I've had to work against this type of stereotype my entire life which does not seem to be ending anytime soon. I figured that with the influx of women hunters, most hunting companies would take notice and begin to create hunter friendly garb. Unfortunately, just as with the boys who do not believe that girls shoot, companies suffer temporary amnesia concerning women and their need for functional, tough hunting clothing.* Because, after all, we don't hunt.
Shopping for hunting apparel is one of the most frustrating activities that I've come in contact with since my passion for hunting started. I generally try not to stand on my soapbox but this issue has become more and more apparent, especially with the oncoming turkey season. I will be embarking on my first turkey hunt and while I'm excited, I'm a little disheartened, as there is no turkey hunting apparel that fits me. Overall, I do not understand what runs through outdoor apparel creators when making things for huntresses. The legs are long or the waist is tiny, the fabrics are paper-thin and the models they use clearly have never seen the inside of a deer carcass. Luckily, a lot of what I need I can find in the kid's section. A lot of the clothing I wear comes from the children section, not only because it fits but also because there is one main thing that does not appear on any article sold.; the color pink. As we have seen, I was brought up with Barbies, dancing, and girl scouts. The baby book my mom has lovingly held within a bookcase back home is filled with pink; pink cigar wrappers, cards, feet prints, etc. For some reason that is completely beyond me, each article I have procured from a female hunting section has pink somewhere on it.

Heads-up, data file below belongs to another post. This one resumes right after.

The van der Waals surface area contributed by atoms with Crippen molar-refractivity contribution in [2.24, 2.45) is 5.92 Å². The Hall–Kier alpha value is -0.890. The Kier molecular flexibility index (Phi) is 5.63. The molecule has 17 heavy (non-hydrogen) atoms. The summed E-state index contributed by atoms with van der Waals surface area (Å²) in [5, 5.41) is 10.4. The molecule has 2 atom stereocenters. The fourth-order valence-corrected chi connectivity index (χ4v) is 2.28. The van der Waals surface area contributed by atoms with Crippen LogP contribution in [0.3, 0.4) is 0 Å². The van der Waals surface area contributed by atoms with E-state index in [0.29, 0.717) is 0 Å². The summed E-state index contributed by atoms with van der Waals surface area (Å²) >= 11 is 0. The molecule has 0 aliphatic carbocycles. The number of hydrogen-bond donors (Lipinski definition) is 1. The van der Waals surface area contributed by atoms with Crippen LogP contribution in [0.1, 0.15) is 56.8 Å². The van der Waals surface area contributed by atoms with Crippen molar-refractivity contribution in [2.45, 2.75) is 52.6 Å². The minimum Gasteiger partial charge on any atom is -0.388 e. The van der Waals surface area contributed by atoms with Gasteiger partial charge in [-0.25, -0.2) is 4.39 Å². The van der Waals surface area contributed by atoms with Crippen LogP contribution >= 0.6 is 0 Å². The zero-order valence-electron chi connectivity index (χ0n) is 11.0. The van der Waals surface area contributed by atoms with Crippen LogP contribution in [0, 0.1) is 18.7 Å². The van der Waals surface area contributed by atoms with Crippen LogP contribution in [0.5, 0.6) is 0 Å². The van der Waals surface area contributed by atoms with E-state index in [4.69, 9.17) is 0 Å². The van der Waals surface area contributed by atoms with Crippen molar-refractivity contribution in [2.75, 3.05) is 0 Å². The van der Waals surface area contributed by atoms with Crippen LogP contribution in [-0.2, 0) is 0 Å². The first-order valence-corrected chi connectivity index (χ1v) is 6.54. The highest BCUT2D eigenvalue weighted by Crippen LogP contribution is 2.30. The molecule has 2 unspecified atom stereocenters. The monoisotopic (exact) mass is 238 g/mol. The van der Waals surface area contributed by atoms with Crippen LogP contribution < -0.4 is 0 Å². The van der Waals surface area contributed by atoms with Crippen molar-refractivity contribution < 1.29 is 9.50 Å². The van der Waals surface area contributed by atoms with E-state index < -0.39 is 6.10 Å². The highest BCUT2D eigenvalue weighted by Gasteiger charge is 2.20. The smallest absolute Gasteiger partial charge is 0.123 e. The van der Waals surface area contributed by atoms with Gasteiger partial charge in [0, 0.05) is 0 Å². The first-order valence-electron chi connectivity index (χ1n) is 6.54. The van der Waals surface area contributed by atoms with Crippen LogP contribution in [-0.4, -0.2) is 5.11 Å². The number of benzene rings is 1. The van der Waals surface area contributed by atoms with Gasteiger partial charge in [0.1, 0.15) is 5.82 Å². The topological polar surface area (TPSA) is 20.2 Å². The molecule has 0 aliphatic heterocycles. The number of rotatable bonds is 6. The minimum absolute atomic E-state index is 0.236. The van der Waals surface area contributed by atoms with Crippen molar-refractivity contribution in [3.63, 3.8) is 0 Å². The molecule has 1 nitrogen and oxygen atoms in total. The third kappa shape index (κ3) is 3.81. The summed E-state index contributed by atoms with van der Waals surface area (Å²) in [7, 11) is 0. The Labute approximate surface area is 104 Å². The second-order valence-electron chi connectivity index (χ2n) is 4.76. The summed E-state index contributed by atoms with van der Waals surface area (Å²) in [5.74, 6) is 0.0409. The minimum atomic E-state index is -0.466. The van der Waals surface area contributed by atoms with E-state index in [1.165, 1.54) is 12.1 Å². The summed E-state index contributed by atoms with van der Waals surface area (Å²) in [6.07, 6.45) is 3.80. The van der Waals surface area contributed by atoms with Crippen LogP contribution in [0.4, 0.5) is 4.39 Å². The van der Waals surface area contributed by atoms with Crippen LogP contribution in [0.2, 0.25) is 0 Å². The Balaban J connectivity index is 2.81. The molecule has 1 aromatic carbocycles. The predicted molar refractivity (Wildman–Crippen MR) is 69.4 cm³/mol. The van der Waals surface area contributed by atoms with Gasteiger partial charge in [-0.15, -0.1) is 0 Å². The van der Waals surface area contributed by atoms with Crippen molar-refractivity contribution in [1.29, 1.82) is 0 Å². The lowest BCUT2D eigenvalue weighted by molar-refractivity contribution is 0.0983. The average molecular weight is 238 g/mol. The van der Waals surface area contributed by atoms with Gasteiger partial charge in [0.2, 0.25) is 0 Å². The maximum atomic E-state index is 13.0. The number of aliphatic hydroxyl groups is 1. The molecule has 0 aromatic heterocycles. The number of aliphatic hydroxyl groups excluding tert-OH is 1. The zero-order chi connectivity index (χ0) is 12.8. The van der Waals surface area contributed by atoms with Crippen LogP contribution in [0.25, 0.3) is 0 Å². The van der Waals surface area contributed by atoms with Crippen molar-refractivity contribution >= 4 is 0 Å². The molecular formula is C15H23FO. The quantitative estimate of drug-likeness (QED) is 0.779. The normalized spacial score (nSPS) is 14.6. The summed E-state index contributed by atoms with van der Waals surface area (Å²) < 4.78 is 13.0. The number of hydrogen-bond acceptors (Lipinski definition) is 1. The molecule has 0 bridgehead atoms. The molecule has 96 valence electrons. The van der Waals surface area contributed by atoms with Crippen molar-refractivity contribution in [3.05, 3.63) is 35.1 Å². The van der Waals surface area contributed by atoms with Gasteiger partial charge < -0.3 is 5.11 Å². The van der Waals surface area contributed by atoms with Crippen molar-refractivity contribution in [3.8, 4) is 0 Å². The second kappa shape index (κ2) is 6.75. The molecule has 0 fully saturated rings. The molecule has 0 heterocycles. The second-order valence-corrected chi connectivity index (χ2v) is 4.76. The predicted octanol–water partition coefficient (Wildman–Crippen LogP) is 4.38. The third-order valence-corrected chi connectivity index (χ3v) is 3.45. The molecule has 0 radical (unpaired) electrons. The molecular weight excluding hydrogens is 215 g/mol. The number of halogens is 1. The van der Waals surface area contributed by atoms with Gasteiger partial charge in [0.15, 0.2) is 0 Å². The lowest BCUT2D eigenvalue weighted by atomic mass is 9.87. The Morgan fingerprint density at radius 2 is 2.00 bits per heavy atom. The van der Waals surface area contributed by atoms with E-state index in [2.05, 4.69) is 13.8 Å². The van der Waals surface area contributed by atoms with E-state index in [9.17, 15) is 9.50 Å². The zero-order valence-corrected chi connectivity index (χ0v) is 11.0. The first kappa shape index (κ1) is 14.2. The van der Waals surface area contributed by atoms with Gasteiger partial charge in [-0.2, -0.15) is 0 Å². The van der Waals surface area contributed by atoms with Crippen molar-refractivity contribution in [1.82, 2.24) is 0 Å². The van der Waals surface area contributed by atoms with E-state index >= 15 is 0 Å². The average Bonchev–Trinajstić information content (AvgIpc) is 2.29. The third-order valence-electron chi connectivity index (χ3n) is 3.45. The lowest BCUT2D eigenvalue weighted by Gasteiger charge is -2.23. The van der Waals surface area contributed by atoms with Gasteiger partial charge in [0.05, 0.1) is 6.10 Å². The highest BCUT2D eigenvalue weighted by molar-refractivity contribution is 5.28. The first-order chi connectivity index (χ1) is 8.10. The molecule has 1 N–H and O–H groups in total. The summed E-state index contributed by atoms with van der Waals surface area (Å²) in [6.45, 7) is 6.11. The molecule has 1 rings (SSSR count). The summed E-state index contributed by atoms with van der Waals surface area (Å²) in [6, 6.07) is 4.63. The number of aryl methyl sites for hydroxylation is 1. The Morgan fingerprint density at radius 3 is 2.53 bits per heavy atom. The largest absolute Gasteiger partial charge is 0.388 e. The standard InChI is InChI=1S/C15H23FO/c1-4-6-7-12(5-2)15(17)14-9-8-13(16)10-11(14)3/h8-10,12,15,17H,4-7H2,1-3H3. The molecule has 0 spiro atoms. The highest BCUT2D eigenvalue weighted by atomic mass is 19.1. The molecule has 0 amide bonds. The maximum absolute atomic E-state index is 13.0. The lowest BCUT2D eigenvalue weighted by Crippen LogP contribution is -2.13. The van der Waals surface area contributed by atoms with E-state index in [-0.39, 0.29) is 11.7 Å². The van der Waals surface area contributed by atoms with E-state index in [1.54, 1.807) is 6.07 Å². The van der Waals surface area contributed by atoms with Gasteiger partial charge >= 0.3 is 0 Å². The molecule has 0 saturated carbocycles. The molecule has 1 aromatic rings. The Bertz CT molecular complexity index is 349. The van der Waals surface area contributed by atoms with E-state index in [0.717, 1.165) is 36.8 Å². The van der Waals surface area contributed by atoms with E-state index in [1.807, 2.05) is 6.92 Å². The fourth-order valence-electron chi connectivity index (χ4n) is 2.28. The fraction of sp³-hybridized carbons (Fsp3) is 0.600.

Now, if you follow this blog with some essence of religiousness, then you may be asking (and you are correct in doing so), "Don't you have a pink gun?" or "Haven't I seen you with some sort of pink camo on?". And to both of those questions, I can confidently answer, yes. The gun is a sabot slug gun, a present from Mike that is a fun gun to have, completely unpractical but enjoyable nonetheless. As for the clothes, of course I have to wear some pink camo. This is simply because if I refused to, I would not have any camo to wear. My favorite jacket has pink stitching (and had a LOT of pink ties which were all removed). But if I could find one comparable, rest assured, I would choose the non-pink one.
Shirts line walls of hunting stores, the women section, a pink nightmare illustrating platitudes like "I shoot like a girl" or "My boyfriend shoots better than your boyfriend". T-shirts like that are enough to force me into a idiot-induced coma but worse yet are selections for duck/goose/turkey hunting. Children's waders, and extra-small men's wear are the only options for this huntress. Each have their downfall, as children waders do not have a ton of thinsulate and the men's jackets do not fit properly, but it is my only option so I deal with it. I hope that this changes in the future, not only for my sanity but for future huntresses.*
So to aide in this movement, I have something to say to all the companies out there who believe that pink is necessary for all huntress apparel, made of flimsy material that can only be used for half a deer season, I say this:
I am not a Barbie. I am a hunter. I kill animals in order to eat them. I shoot a bow more than half my size that pulls back close to 50 pounds. My gun kicks harder than those of my ultra-masculine peers. I hunt deer, duck, goose, and turkey. And despite popular belief, I need real apparel to harvest them.
Hunting companies go on about kids being the future of hunting. But then can the CEOs answer this, if children are the future of this ancient passion, then how will they get a start if their mothers can't outfit themselves properly to hand down the tradition?
* A perfect example- Just a brotherhood?
**I know some of my sisters of the bow and duck gun have been working towards such a movement and they're awesome for it. Y'all know who I'm talking to..
***Note: I'm not a feminist. On the contrary, I think DU should pay for dinners and hold open my door. But this level of annoyance turns me into a huntress' rights activist.